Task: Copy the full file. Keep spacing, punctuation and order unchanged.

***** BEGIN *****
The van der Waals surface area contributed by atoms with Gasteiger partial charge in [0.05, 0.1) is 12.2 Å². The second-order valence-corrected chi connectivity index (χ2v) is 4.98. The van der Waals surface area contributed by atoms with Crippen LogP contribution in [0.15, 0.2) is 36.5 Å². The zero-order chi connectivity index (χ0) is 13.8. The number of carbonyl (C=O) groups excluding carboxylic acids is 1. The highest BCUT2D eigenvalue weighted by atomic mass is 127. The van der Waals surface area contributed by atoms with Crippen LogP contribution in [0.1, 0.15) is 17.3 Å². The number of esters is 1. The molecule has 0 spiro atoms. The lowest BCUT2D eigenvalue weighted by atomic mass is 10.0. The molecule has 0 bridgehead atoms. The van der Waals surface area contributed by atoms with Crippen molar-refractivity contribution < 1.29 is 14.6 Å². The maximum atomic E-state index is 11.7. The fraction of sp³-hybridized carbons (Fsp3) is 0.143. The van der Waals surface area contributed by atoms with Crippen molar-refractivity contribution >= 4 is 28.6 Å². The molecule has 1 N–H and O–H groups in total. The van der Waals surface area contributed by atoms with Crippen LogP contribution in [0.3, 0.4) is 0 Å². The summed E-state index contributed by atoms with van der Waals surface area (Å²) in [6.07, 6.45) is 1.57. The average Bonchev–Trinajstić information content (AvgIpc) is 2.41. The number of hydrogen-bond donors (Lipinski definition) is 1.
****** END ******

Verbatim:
The van der Waals surface area contributed by atoms with Gasteiger partial charge in [0.05, 0.1) is 12.2 Å². The second-order valence-corrected chi connectivity index (χ2v) is 4.98. The van der Waals surface area contributed by atoms with Crippen LogP contribution in [0.15, 0.2) is 36.5 Å². The zero-order chi connectivity index (χ0) is 13.8. The number of carbonyl (C=O) groups excluding carboxylic acids is 1. The highest BCUT2D eigenvalue weighted by atomic mass is 127. The van der Waals surface area contributed by atoms with Crippen LogP contribution in [0.1, 0.15) is 17.3 Å². The number of esters is 1. The molecule has 0 spiro atoms. The lowest BCUT2D eigenvalue weighted by atomic mass is 10.0. The molecule has 0 bridgehead atoms. The van der Waals surface area contributed by atoms with Crippen molar-refractivity contribution < 1.29 is 14.6 Å². The maximum atomic E-state index is 11.7. The fraction of sp³-hybridized carbons (Fsp3) is 0.143. The van der Waals surface area contributed by atoms with Crippen molar-refractivity contribution >= 4 is 28.6 Å². The molecule has 1 N–H and O–H groups in total. The van der Waals surface area contributed by atoms with Crippen LogP contribution in [0.3, 0.4) is 0 Å². The summed E-state index contributed by atoms with van der Waals surface area (Å²) in [6.07, 6.45) is 1.57. The average Bonchev–Trinajstić information content (AvgIpc) is 2.41. The number of hydrogen-bond donors (Lipinski definition) is 1.